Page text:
After being through three season with David Tennant, the thought of him being replaced makes me want to boycott the new doctor, but I remind myself what I would have missed out on had I done the same with the transition between Christopher Eccleston and David Tennant–and that’s a lot.
The Christmas special has just broadcast (it’s not as good as Voyage of the Damned, but still good), and Tennant is to appear in 3 specials in 2009 before signing off. Season 5 will make its appearance in 2010.
So, in a show, extremely notorious as of lately for changing up its cast just when you’re getting to like them, we have the Doctor and a return to an old cast member Donna Noble (Catherine Tate). (And I swear the theme song got an upgrade as well–though I prefer the just previous version).
Donna Noble, for those faithfully following Doctor Who, appeared in the episode The Runaway Bride, and helped save the world and the Doctor from the Empress of the Racnoss. Since then, she hasn’t been able to get the Doctor out of her mind. I wondered how this change of pace would work, since the last two assistants have been young things enamorate of the Doctor, and it came as a breath of fresh air. Not only is Catherine Tate’s comedic talent glorious for the series, but the “buddies” relationship pulls new performances out of the two of them and just adds to the excellence the series keeps bringing us. This transition wasn’t as hard for me as was Rose to Martha, at least not at the beginning of the series.
Seriously, with Doctor Who its like picking favorite children. I could list every one of them, and any I haven’t mentioned are still great, these were just particularly fantastic.
Partners in Crime The Doctor and Donna finally meet up again, and in probably one of the cleverest ways I’ve ever seen on television. Their whole dialogue through windows was classic, and it was great to see a friend of the Doctor’s we were familiar with return. I really just enjoyed a sort of “coming home” feeling with this episode.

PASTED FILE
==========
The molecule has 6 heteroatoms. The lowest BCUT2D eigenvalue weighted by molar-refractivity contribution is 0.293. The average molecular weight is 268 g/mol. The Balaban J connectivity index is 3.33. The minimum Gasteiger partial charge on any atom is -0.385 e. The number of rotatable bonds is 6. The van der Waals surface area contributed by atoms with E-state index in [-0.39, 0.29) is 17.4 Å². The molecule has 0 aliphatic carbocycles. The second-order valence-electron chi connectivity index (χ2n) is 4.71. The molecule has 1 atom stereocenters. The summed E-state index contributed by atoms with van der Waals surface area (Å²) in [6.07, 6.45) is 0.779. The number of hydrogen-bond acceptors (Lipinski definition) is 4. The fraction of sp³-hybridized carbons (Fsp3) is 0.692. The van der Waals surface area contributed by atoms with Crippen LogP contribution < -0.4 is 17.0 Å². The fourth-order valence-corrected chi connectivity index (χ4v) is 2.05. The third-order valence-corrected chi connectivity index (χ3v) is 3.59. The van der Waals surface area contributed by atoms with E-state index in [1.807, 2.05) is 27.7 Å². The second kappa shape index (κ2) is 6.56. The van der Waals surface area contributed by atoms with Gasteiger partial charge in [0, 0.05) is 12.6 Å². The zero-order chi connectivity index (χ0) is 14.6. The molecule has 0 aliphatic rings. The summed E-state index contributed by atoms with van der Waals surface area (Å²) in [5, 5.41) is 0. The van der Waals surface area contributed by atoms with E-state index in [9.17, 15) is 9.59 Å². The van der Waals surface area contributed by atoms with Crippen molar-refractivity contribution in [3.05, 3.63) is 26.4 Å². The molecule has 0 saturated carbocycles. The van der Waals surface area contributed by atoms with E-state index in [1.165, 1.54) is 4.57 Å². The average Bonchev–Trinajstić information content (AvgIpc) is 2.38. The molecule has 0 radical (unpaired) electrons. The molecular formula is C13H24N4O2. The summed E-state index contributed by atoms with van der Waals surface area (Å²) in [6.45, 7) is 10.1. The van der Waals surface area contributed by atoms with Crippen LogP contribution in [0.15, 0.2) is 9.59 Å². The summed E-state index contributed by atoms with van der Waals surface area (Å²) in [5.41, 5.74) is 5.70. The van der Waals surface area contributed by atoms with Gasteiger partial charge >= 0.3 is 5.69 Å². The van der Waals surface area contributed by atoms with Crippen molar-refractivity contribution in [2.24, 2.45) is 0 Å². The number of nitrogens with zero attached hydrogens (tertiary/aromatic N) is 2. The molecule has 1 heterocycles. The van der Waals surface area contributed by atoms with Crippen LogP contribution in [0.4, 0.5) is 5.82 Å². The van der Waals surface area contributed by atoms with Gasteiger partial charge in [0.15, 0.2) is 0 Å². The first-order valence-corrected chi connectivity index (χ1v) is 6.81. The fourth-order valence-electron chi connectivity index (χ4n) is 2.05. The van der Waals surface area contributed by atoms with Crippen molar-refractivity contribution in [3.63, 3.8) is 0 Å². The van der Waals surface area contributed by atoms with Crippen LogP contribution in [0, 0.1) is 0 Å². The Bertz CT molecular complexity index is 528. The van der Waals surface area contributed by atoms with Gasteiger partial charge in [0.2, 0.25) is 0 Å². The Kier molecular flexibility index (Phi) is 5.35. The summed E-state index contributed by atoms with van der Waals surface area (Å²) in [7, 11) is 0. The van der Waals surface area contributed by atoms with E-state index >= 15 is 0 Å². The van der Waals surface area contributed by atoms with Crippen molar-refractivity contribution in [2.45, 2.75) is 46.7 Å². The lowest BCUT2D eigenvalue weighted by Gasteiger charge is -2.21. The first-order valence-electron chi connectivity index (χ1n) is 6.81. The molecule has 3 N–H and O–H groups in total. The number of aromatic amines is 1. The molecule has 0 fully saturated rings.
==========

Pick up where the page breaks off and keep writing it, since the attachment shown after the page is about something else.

Silence in the Library/Forest of the Dead Creepy and cool, this episode takes the Doctor and Donna to a library planet, but only the shadows are present. The switch between alternate realities while trying to guess what exactly was going on was exhilarating and terrifying at the same time. The faces on the statues were a fantastic sci-fi touch and in the end you’re left looking at your own shadow suspiciously. It’s an episode that proves the unknown is more frightening that the blood and guts scary movies of our day and age.
Midnight Leave it to Russell T. Davies (head writer) to take something annoying and turn it into ultra creepy. Most of the episode is sans-Donna, which is a shame, but it works. The Doctor heads on a sort of bus tour of the planet Midnight, when the “bus” has troubles and breaks down. They hear a creature outside, but it eventually makes its way in and possesses one of the passengers. The creature copies everything the others, including the Doctor, are saying and at first we, like the Doctor, think its just trying to learn, but then it takes the terrifying twist Davies loves to give us. Good stuff and great performances!
Turn Left Ever seen the movie Sliding Doors? Basically the concept is what would have happened if you had made a different choice or one event had changed slightly? How much impact would it really have had on the world? This is the question asked when Donna visits a mysterious woman who has her turn a different direction, and in the end has tremendous consequences on the Doctor Who universe. This episode makes you think they’ve had the whole series carefully planned out for how well they integrate all the little changes.
The Stolen Earth/Journey’s End It always seems to come back to the Daleks, maybe because they’re more threatening in the 2005+ series as opposed to the old series. (Yeah, um, spoiler alert). We get to see pretty much the whole new series cast return, Rose included, as they all unite to defeat the Daleks, with surprising aid coming from “I’m just a temp” Donna Noble. There are a couple really harsh Russell T. Davies moments, one between Rose and the Doctor, and seeing Donna Noble off (which makes you wonder if you shouldn’t be more polite to those people you don’t know).
In reality, this reboot of the series is one of the best things on television now, and far cleverer than 90% of the other shows out there. Perhaps sci-fi lends to that, especially in this day and age. I used to be among the crowd that hesitated watching sci-fi shows, mostly for getting lost in the technical babble (Star Trek occasionally leaned that way) and for the social stigma, but once I got over it and dived in I’ve never once been sorry. This is my big push to those still hesitating to join in, and Doctor Who would be a fine way to start. I’m more than eager to see these specials, and I’ll definitely give the new Doctor a chance.